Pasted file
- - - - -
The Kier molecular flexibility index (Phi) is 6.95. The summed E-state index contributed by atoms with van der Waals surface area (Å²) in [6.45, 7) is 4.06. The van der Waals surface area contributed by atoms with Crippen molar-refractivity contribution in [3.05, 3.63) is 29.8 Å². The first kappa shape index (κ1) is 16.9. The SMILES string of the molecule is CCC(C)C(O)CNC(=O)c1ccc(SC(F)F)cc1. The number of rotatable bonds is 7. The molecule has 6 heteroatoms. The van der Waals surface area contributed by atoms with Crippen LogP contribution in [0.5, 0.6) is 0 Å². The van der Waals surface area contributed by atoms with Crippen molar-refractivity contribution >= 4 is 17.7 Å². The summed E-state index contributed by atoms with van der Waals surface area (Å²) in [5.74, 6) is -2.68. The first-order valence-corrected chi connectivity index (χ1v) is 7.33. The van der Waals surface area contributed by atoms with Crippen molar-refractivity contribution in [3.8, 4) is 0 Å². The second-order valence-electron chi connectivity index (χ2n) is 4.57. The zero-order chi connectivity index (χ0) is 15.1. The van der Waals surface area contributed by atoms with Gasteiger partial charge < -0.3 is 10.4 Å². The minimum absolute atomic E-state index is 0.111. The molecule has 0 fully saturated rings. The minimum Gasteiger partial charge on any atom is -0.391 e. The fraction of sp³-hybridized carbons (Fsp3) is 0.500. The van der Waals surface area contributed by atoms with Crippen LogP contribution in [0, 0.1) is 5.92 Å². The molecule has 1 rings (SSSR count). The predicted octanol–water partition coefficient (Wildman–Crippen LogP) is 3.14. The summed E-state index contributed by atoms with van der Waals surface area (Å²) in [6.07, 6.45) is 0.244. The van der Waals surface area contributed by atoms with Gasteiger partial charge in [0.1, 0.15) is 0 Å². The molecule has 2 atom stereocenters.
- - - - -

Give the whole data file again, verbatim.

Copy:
The Kier molecular flexibility index (Phi) is 6.95. The summed E-state index contributed by atoms with van der Waals surface area (Å²) in [6.45, 7) is 4.06. The van der Waals surface area contributed by atoms with Crippen molar-refractivity contribution in [3.05, 3.63) is 29.8 Å². The first kappa shape index (κ1) is 16.9. The SMILES string of the molecule is CCC(C)C(O)CNC(=O)c1ccc(SC(F)F)cc1. The number of rotatable bonds is 7. The molecule has 6 heteroatoms. The van der Waals surface area contributed by atoms with Crippen LogP contribution in [0.5, 0.6) is 0 Å². The van der Waals surface area contributed by atoms with Crippen molar-refractivity contribution >= 4 is 17.7 Å². The summed E-state index contributed by atoms with van der Waals surface area (Å²) in [5.74, 6) is -2.68. The first-order valence-corrected chi connectivity index (χ1v) is 7.33. The van der Waals surface area contributed by atoms with Crippen molar-refractivity contribution in [3.8, 4) is 0 Å². The second-order valence-electron chi connectivity index (χ2n) is 4.57. The zero-order chi connectivity index (χ0) is 15.1. The van der Waals surface area contributed by atoms with Gasteiger partial charge < -0.3 is 10.4 Å². The minimum absolute atomic E-state index is 0.111. The molecule has 0 fully saturated rings. The minimum Gasteiger partial charge on any atom is -0.391 e. The fraction of sp³-hybridized carbons (Fsp3) is 0.500. The van der Waals surface area contributed by atoms with Crippen LogP contribution in [0, 0.1) is 5.92 Å². The molecule has 1 rings (SSSR count). The predicted octanol–water partition coefficient (Wildman–Crippen LogP) is 3.14. The summed E-state index contributed by atoms with van der Waals surface area (Å²) in [6.07, 6.45) is 0.244. The van der Waals surface area contributed by atoms with Gasteiger partial charge in [0.1, 0.15) is 0 Å². The molecule has 2 atom stereocenters.